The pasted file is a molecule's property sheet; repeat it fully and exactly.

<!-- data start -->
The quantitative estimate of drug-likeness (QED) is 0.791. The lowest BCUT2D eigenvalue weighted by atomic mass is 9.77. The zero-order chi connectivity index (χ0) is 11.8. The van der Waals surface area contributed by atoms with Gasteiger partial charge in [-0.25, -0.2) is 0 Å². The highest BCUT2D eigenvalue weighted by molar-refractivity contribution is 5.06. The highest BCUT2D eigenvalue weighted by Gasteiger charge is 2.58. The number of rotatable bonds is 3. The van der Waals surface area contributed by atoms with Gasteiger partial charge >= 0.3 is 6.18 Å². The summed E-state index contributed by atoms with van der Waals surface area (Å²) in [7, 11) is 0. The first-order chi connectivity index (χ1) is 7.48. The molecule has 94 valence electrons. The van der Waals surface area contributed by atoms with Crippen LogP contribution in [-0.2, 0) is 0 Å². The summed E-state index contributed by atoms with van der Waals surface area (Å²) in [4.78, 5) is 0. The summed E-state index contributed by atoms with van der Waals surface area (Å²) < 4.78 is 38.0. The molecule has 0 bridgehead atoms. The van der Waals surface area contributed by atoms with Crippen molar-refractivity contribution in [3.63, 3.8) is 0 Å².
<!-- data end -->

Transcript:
The quantitative estimate of drug-likeness (QED) is 0.791. The lowest BCUT2D eigenvalue weighted by atomic mass is 9.77. The zero-order chi connectivity index (χ0) is 11.8. The van der Waals surface area contributed by atoms with Gasteiger partial charge in [-0.25, -0.2) is 0 Å². The highest BCUT2D eigenvalue weighted by molar-refractivity contribution is 5.06. The highest BCUT2D eigenvalue weighted by Gasteiger charge is 2.58. The number of rotatable bonds is 3. The van der Waals surface area contributed by atoms with Gasteiger partial charge >= 0.3 is 6.18 Å². The summed E-state index contributed by atoms with van der Waals surface area (Å²) in [7, 11) is 0. The first-order chi connectivity index (χ1) is 7.48. The molecule has 94 valence electrons. The van der Waals surface area contributed by atoms with Crippen LogP contribution in [-0.2, 0) is 0 Å². The summed E-state index contributed by atoms with van der Waals surface area (Å²) in [4.78, 5) is 0. The summed E-state index contributed by atoms with van der Waals surface area (Å²) < 4.78 is 38.0. The molecule has 0 bridgehead atoms. The van der Waals surface area contributed by atoms with Crippen molar-refractivity contribution in [3.63, 3.8) is 0 Å².